The myth of Orpheus and Eurydice is, pardon the pun, frustrating as hell. Orpheus had one seemingly simple task as the pair made their escape from the Greek underworld: don’t look back at Eurydice. He fails. Severing the lovers, Orpheus returns to the realm of the living and Eurydice to the realm of the dead.
However, Eurydice, written by Sarah Ruhl, directed by William Dao, and performed at the Helen Gardiner Phelan Playhouse from December 6–8, extended the narrative beyond this one devastating moment. The true pain in Eurydice lies in watching Orpheus, Eurydice, and Eurydice’s father face the preposterous task of living and dying without their cherished loved ones.
Dao is a friend of mine, and I’ve bore witness to the obsessive care he invests into his plays. As such, I had high expectations for his latest creation.
Walking into the sold-out theatre, I was met with sugary ’50s and ’60s pop songs playing across a bright pink and blue set. The stage was bare, save for a series of whimsical bird houses, lanterns, vases, and figurines shelved neatly on the back wall. While the songs had cheery melodies, they each expressed the aching that accompanies overwhelming love: “I’m all shook up,” sang Elvis Presley.
Then the play began. Eurydice (Margaret Rose) and Orpheus (Stephanie Zeit) lay gushing with mutual affection and agreed to marry against the noise of seagulls and lapping sea. Their marital bliss is cut short, however, when the Nasty Man (Jacob Kay) in a foreboding blood red suit lures Eurydice to his high-rise condo using a letter from her dead father. In her attempt at escape, Eurydice tumbles down the stairs and perishes.
Whereas the original Greek myth follows Orpheus in his epic quest to save his wife from death, this retelling focuses on Eurydice, as she learns to exist in the underworld by recalling the memories and language she lost to the prowess of the river Styx.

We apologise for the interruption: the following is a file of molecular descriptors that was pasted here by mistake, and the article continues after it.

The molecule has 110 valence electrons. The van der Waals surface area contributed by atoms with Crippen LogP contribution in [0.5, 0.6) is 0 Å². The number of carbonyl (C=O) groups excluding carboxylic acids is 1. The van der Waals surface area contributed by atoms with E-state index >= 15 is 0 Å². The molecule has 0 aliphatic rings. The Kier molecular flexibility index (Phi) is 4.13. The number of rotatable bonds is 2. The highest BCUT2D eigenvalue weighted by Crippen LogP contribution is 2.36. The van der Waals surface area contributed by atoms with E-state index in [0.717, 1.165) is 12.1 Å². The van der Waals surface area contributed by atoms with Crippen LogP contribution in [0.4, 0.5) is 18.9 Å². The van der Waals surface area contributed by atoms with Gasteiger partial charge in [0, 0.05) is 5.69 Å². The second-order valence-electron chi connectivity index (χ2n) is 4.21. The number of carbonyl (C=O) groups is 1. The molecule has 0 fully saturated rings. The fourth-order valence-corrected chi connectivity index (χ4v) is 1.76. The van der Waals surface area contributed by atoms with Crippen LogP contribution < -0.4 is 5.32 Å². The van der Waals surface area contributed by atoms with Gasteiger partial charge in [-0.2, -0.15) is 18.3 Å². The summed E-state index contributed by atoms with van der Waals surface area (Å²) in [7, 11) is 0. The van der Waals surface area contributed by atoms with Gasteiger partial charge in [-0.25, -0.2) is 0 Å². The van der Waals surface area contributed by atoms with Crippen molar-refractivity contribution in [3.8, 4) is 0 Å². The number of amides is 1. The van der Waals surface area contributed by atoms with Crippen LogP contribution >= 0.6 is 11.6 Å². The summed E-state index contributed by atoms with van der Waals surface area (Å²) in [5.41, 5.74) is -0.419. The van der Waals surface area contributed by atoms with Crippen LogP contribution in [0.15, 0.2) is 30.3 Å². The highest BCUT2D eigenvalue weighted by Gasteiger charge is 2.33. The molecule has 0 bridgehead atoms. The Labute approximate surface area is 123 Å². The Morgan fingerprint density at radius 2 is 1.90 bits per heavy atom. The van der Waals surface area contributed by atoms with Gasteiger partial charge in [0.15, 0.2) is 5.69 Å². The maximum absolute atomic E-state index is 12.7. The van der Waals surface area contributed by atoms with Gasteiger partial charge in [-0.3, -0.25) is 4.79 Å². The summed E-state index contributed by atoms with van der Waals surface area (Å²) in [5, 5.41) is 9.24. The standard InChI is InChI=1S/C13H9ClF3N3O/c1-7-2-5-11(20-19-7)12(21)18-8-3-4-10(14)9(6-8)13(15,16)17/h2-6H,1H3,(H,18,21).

Rose executes the title character with a delightful performance worthy of the script’s poetic prose. At one point she captivates the audience with only her hands as she silently mimes puppets while waiting for her father (Sid Srikanth) to build her a room in the underworld.
As Eurydice settles in the land of the dead, without her memories or language, a chorus of three Stones (Eiléanór O’Halloran, Tuhi Sen, Jamie Fiuza) arrive to guide her. The Stones remain on stage for the rest of the show, sporting porcelain doll makeup to mesh with the baubles shelving the back wall. Though the Stones dress and speak like glamorous French women, they twitched like otherworldly creatures and intently followed the action on stage with their eyes, acting as spotlights. This contrast stole scenes and left the audience astonished.
Not to be overlooked are the feats of Zeit and Srikanth, who played Orpheus and Eurydice’s father, respectively. Srikanth gave a patient and tender performance as he taught Eurydice to remember her language and her loved ones. Zeit has a beautiful voice, fitting of a legendary musician such as Orpheus, and is able to express desperate love in his frenzied search for Eurydice, which makes their parting all the more difficult to watch.
And finally, Kay, in both the roles of the Nasty Man and as Lord of the Underworld, is able to hit a fine balance of acting both terrifying and leery toward Eurydice, while not wholly alienating the audience. Upon every exit, Kay produced a maniacal laugh that still haunted me for days after.
The colourful set, costumes, and music were sewn together for a visually stunning show and every actor went above and beyond to bring out the beauty in Ruhl’s imaginative script.
I came away from Eurydice into rainy Toronto reflecting on some of the show’s powerful images, like love letters delivered to the dead via worms, and pondering the idea of trust. Of whether I’d be capable of achieving what Orpheus couldn’t.
Dao’s take on this play was visually and emotionally mesmerizing. I highly recommend catching Dao’s final few on-campus shows as he enters his last semester at U of T. You won’t want to miss them.